[guest post by Dana]
This, in spite of the unraveling horror show that is Jeffrey Epstein and his countless sexual assaults on untold numbers of minor females. I just can’t even. First, a brief reminder of what Polanski did:
On March 10, 1977, Polanski, then 43, invited 13-year-old Samantha Gailey (now Geimer) to the Los Angeles home of pal Jack Nicholson for a photo shoot. After plying Gailey with glasses of champagne and half a Quaalude, she alleged that she felt “dizzy… like things were kind of blurry sometimes. I was having trouble with my coordination, like walking and stuff.” She then claimed that Polanski placed her on a bed and performed oral, vaginal, and anal sex on her—ignoring her repeated pleas for him to stop. “I was mostly just on and off saying, ‘No, stop.’ But I wasn’t fighting really because I, you know, there was no one else there and I had no place to go,” she later testified.
Although not in attendance, the audience at the Venice Film Festival was wowed by Polanski and his new film. And as they gave the director a five-minute standing ovation, #MeToo gasped its last breath:
The Venice Film Festival played host to an uncomfortable scene this weekend, as director and convicted sex offender Roman Polanski garnered rapturous applause for his new film, J’Accuse. (English title: An Officer and a Spy. Polanski—who fled the United States decades ago and was expelled from the Motion Picture Academy in 2018—did not receive the applause in person, though journalists reportedly cheered co-producer Luca Barbareschi’s assertion that the event was “a film festival, not a moral trial.”
Vulture documented the strange scene, which featured cast member Emmanuelle Seigner (also Polanski’s third wife) and star Louis Garrel sharing nothing but praise for the absent Polanski’s direction. Co-star Jean Dujardin reportedly wished all actors “the good fortune of one day working with Polanski;” attempts from journalists to reference Polanski’s criminal history were met with both shutdowns from producers and further applause.
In later years, a number of women came forward with their own accusations that Polanski had sexually assaulted them as well. The three women claim they were ages 10, 15 and 16 years old when Polanski assaulted them.
Polanski, in a recent interview with a French media outlet, said that the “persecution” he has faced from people inspired him while he worked on the film:
…J’Accuse chronicles the early 20th century “Dreyfus Affair,” in which Alfred Dreyfus (played by Garrel in the film), a Jewish officer in the French Army, was fraudulently convicted of giving military secrets to the Germans, sentenced to lifetime imprisonment, and banished to a prison island. (He was later exonerated and freed.) Polanski made no secret of parallels to his own conviction in a recent interview with French writer Pascal Bruckner, who called the allegations “present-day neo-feminist McCarthyism.”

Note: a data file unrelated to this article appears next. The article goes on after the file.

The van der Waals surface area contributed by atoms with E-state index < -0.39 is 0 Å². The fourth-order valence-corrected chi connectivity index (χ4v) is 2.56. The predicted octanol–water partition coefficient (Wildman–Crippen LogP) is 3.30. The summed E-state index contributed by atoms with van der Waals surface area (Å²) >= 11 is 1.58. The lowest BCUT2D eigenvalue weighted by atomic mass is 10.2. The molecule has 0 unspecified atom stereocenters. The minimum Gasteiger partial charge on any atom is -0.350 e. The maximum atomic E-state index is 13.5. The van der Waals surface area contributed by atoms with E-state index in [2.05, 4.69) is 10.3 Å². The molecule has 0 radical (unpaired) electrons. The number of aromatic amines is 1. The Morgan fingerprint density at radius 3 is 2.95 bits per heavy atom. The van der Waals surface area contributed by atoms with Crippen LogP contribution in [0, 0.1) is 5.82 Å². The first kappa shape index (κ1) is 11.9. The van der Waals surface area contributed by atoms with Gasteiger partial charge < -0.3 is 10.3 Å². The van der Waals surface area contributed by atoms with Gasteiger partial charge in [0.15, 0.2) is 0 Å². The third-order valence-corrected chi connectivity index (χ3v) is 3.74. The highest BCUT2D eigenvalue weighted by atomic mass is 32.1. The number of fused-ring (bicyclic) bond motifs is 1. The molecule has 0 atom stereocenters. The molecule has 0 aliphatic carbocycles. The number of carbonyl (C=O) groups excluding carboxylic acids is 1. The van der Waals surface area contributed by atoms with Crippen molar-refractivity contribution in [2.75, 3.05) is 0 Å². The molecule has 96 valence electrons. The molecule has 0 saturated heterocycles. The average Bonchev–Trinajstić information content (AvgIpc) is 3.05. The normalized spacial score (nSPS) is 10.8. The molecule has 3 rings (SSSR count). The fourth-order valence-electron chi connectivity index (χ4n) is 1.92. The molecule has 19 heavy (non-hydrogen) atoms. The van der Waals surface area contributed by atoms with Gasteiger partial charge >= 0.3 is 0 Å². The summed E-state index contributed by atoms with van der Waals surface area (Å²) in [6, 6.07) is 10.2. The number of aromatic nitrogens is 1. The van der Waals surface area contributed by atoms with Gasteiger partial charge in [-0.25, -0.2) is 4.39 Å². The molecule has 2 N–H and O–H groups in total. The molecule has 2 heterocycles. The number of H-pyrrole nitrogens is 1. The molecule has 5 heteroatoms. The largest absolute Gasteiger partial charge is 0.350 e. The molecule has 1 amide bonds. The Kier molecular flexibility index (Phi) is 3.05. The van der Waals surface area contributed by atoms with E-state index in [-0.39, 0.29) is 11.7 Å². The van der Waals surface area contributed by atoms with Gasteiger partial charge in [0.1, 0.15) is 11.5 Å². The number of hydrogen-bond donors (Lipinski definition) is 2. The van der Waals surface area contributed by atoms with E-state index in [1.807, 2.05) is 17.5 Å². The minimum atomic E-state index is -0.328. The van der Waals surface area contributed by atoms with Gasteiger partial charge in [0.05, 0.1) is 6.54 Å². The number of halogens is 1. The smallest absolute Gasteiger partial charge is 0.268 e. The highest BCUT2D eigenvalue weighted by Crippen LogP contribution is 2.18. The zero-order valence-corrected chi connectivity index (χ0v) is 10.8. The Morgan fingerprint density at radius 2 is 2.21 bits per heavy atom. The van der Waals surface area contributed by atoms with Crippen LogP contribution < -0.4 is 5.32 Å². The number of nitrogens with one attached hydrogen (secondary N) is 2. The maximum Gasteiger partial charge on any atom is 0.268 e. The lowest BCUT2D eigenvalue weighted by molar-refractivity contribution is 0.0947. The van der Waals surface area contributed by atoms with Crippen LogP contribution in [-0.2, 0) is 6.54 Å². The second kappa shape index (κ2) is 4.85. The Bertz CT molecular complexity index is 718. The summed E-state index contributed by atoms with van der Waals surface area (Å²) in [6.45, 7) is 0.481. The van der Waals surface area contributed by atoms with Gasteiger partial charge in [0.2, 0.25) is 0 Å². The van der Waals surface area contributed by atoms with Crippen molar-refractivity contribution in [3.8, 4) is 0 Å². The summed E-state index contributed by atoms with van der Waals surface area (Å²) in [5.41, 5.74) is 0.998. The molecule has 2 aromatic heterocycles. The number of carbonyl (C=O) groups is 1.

“In the story, I sometimes find moments I have experienced myself, I can see the same determination to deny the facts and condemn me for things I have not done,” Polanski said in the interview, which was included in official film notes distributed to press. “Most of the people who harass me do not know me and know nothing about the case. . . . I must admit that I am familiar with many of the workings of the apparatus of persecution shown in the film, and that has clearly inspired me.”
The victim’s grand jury testimony tells us pretty much what we need to know about Roman Polnski: (Warning: very graphic)
A. Then he lifted up my legs and went in through my anus.
Q. What do you mean by that?
A. He put his penis in my butt.
. . . .
Q. Do you know whether he had a climax?
Q. And how do you know that?
A. Because I could kind of feel it and it was in my underwear. It was in my underwear. It was on my butt and stuff.
Q. When you say that, you believe that he climaxed in your anus?
Q. What does climax mean?
A. That his semen came out.
Q. Do you know what semen is?
Q. Did you see some semen or feel some semen?
A. I felt it.
Q. Where did you feel it?
A. I felt it on the back of my behind and in my underwear when I put them on.
Contrary to Polanski’s claim, I think we all pretty much know that what he did to that child. And what I know compels me to never, ever watch one of his films, let alone give him a standing ovation.People who choose to support Polanski and give him standing ovations, demonstrate an obscenely elitist indecency. For if you are willing to ignore and/or rationalize the sexual assault of a child for the sake of “art,” then you are an indecent person. Maybe the audience wasn’t bothered by the suffering of a child because they believe that the resulting art would not have been possible had it not been for the suffering that Polanski has endured in the aftermath. Some people are able to separate art from the morality (or lack therein) of the artist. To me, if the artist has inflicted a destructive act of violence on a child, I will never be one of those people.
(Cross-posted at The Jury Talks Back.)